The most reassuring, loved sound to me is the door opening when my wife or children come home.
Some irresponsible and hostile reporting about charities was the last thing that made me angry. Nationally and internationally, charities are expected to pick up the slack where statutory provision drops away — yet they’re subjected not just to proper demands for accountability, but often to what looks like wilfully negative and undermining reporting, focused on excessive salaries, inadequate monitoring of expenditure, intrusive fund-raising, and so on. These things all happen, and need to stop happening; but just how representative are the hostile headline stories, especially where international aid is concerned?
I’m happiest when I’m at the Pembrokeshire coast on family holidays.
Augustine has probably been the greatest theological influence above all, but also Vladimir Lossky, who was the focus of my doctoral research; Barth, Bonhoeffer, Austin Farrer, Donald MacKinnon, James Alison. I don’t know if Simone Weil is allowed to count as a theologian; I don’t always agree with her by any means, but she was a huge influence at several points. Among specific books, I remember Bonhoeffer’s prison letters; Charles Williams’s He Came Down From Heaven; Herbert McCabe, Law, Love and Language; Hans Urs von Balthasar, Elucidations.
The greatest influences in my life have been the parish priest in my teenage years; the Benedictine monk who was my spiritual director; and Jane and the children.
I pray most for patience, freedom to forgive and let go of hurt — for myself and for the whole Church and human family — and for the rescue of the vulnerable: the abused, hungry, terrified, wherever they are.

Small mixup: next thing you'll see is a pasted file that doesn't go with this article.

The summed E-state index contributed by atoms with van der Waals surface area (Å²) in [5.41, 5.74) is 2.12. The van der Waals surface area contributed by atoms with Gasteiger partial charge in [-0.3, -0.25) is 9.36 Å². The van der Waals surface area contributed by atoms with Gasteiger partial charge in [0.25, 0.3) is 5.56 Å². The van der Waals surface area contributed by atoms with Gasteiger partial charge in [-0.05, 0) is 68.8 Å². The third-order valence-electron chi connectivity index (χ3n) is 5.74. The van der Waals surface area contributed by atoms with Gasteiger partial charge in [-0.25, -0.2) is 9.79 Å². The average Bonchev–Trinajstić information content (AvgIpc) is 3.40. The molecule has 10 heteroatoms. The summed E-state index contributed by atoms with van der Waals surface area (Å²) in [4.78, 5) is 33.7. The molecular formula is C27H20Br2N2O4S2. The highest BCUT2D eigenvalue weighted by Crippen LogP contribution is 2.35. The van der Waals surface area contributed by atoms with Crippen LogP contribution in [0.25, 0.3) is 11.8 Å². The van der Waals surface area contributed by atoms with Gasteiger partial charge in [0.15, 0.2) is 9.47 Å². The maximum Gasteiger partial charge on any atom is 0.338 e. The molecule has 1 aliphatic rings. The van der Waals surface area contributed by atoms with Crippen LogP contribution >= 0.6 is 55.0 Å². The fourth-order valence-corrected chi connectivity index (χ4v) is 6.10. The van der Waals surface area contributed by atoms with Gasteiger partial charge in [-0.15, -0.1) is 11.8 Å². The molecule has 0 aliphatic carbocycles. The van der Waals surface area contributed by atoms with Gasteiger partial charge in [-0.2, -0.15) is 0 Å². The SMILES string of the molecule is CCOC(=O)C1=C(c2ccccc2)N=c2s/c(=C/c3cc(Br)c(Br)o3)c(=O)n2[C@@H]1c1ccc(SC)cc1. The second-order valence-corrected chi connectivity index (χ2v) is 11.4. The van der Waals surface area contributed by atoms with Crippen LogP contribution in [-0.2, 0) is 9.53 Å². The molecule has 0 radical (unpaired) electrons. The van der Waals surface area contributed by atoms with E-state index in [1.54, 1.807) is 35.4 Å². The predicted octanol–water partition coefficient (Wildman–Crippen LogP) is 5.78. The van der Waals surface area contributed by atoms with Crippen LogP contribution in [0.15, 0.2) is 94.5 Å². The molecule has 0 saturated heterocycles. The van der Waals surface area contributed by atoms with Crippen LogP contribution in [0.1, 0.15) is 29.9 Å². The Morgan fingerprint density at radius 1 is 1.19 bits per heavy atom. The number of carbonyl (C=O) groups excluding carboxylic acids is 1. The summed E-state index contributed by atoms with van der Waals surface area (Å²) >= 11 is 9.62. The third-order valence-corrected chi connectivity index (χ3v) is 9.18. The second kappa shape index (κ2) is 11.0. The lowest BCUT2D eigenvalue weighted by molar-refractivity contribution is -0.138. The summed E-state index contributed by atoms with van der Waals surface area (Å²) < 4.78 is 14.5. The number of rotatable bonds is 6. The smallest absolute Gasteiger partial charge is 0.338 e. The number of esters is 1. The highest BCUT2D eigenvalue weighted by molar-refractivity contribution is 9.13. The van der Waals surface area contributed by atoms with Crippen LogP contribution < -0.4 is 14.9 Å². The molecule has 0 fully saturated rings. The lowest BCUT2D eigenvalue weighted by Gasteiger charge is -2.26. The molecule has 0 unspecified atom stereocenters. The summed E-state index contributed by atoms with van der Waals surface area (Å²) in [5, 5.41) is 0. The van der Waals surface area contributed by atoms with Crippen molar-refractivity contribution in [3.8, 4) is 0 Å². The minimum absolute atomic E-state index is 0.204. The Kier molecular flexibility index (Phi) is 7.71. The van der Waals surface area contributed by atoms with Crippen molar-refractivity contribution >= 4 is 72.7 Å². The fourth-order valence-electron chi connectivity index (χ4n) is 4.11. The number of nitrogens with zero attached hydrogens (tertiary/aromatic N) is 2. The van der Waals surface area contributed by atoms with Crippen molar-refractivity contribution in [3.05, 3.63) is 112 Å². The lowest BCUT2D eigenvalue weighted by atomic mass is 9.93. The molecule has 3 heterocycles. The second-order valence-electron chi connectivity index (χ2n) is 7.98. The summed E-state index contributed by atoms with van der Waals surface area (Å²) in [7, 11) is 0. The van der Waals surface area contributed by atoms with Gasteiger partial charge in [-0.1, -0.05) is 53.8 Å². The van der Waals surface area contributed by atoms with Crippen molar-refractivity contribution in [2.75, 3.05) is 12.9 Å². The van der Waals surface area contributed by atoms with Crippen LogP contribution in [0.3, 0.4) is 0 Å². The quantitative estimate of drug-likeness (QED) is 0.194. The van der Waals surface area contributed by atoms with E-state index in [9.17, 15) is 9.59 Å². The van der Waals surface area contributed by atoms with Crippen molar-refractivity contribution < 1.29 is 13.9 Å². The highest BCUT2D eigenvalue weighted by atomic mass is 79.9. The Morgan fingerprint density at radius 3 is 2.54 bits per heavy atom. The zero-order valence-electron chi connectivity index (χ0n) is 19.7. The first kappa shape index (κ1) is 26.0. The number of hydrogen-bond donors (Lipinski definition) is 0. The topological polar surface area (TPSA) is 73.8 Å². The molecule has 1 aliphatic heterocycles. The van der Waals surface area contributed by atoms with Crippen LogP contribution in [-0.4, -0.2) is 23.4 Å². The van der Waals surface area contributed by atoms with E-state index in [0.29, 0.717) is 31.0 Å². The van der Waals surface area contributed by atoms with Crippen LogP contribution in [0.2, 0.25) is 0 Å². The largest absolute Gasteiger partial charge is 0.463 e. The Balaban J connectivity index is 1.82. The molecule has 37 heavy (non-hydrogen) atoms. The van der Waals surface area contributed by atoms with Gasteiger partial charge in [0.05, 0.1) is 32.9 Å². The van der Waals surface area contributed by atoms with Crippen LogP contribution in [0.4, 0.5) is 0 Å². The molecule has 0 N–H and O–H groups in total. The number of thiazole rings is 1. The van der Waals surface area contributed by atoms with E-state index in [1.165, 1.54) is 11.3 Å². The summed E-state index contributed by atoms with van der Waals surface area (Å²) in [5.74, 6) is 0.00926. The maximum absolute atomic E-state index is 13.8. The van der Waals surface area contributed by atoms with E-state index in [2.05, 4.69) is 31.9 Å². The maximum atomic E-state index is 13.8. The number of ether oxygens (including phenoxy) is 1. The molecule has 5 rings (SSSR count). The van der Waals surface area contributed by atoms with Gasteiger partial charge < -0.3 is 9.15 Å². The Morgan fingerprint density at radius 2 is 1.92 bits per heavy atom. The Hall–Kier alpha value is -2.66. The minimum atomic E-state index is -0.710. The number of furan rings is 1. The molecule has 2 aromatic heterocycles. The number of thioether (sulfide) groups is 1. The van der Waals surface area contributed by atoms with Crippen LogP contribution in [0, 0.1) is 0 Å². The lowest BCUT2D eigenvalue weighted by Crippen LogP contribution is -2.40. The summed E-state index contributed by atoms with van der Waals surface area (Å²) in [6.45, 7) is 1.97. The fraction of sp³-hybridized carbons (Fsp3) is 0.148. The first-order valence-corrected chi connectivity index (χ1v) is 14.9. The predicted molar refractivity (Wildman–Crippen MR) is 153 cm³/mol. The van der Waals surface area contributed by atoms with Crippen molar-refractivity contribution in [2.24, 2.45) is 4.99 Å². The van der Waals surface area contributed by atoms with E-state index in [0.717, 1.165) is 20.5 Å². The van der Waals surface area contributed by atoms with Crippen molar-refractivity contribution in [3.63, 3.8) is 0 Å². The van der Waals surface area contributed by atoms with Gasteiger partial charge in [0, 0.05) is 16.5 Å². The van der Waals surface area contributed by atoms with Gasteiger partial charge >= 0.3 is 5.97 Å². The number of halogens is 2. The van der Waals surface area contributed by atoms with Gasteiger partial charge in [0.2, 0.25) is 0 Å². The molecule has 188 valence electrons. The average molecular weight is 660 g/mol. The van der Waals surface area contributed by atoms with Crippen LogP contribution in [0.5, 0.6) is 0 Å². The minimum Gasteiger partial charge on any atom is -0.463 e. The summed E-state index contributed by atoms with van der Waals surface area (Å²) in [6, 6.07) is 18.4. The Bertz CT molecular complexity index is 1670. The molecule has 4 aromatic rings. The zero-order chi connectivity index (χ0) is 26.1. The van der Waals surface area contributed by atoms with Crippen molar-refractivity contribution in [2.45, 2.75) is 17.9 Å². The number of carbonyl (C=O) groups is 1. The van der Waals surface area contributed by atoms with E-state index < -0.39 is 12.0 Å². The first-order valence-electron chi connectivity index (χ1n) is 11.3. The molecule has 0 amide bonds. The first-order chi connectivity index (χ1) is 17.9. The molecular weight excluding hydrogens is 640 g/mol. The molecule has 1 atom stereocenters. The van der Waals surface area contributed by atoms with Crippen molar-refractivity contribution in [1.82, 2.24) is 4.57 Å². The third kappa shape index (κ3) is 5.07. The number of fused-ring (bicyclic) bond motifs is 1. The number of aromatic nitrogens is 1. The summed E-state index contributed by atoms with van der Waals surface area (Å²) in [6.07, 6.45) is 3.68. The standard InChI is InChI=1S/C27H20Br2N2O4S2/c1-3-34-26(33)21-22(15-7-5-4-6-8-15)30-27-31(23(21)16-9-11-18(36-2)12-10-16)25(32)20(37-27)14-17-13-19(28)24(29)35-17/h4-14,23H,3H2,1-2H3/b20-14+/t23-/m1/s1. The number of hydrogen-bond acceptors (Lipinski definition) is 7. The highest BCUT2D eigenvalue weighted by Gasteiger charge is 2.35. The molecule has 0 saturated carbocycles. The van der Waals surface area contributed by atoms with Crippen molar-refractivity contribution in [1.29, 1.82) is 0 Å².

If I had to choose a companion to be locked in a church with for a few hours, I’d toss up between St Augustine, T. S. Eliot, and Bonhoeffer, from the past. In the present — family apart — Salley Vickers, Michael Symmons Roberts, or Kathleen Norris.
This coming semester at Whitley College, I’ll be teaching a unit called Who is Jesus?
Here’s a little about it:
I’m really looking forward to teaching this unit – alongside one on my other favourite JC, Johnny Calvin – and to the insights that emerge as my students and I engage with the following texts, among others:
I. WHO IS CHRIST FOR US TODAY? ON THE QUESTS FOR THE HISTORICAL JESUS
- Stephen E. Fowl, ‘Reconstructing and Deconstructing the Quest for the Historical Jesus’, Scottish Journal of Theology 42 (1989), 319–33.
- Thomas P. Rausch, Who is Jesus?: An Introduction to Christology (Collegeville, MN: Liturgical Press, 2003), Chapters 1 and 2.
II. SECOND TESTAMENT CHRISTOLOGY – INTERCHANGE, UNION, AND RESURRECTION: ST PAUL’S APOCALYPTIC CHRIST
- Douglas A. Campbell, ‘Christ and the Church in Paul: A “Post-New Perspective” Account’, in Four Views on the Apostle Paul, ed. Michael F. Bird (Grand Rapids, MI: Zondervan, 2012), 113–43.
- Louis Martyn, ‘The Apocalyptic Gospel in Galatians’. Interpretation 54, no. 3 (July 2000), 246–66.
III. SECOND TESTAMENT CHRISTOLOGY – PORTRAITS OF BELIEF
- Gerald O’Collins, ‘The Jewish Matrix’, in Christology: A Biblical, Historical, and Systematic Study of Jesus, 2nd ed. (Oxford: Oxford University Press, 2009), 21–43.
- Francis Watson, ‘The Quest for the Real Jesus’, in The Cambridge Companion to Jesus, ed. Markus Bockmuehl (Cambridge: Cambridge University Press, 2001), 156–69.
IV. EARLY SETTLEMENTS – I
- Gregory of Nazianzus, ‘To Cledonius the Priest against Apollinarius (Ep. CI)’, in A Select Library of Nicene and Post-Nicene Fathers of the Christian Church, Second Series. Volume 7: S. Cyril of Jerusaelm, S. Gregory Nazianzen, ed. Philip Schaff and Henry Wace (Edinburgh/Grand Rapids, MI: T&T Clark/Wm. B. Eerdmans, 1989), 439–43.
- Irenæus, ‘Against Heresies’, in The Ante-Nicene Fathers: Translations of the Writings of the Fathers down to A.D. 325. Volume I: The Apostolic Fathers – Justin Martyr – Irenæus, ed. Alexander Roberts and James Donaldson (Edinburgh/Grand Rapids, MI: T&T Clark/Wm. B. Eerdmans, 1993), III.16–22 (pp. 440–55).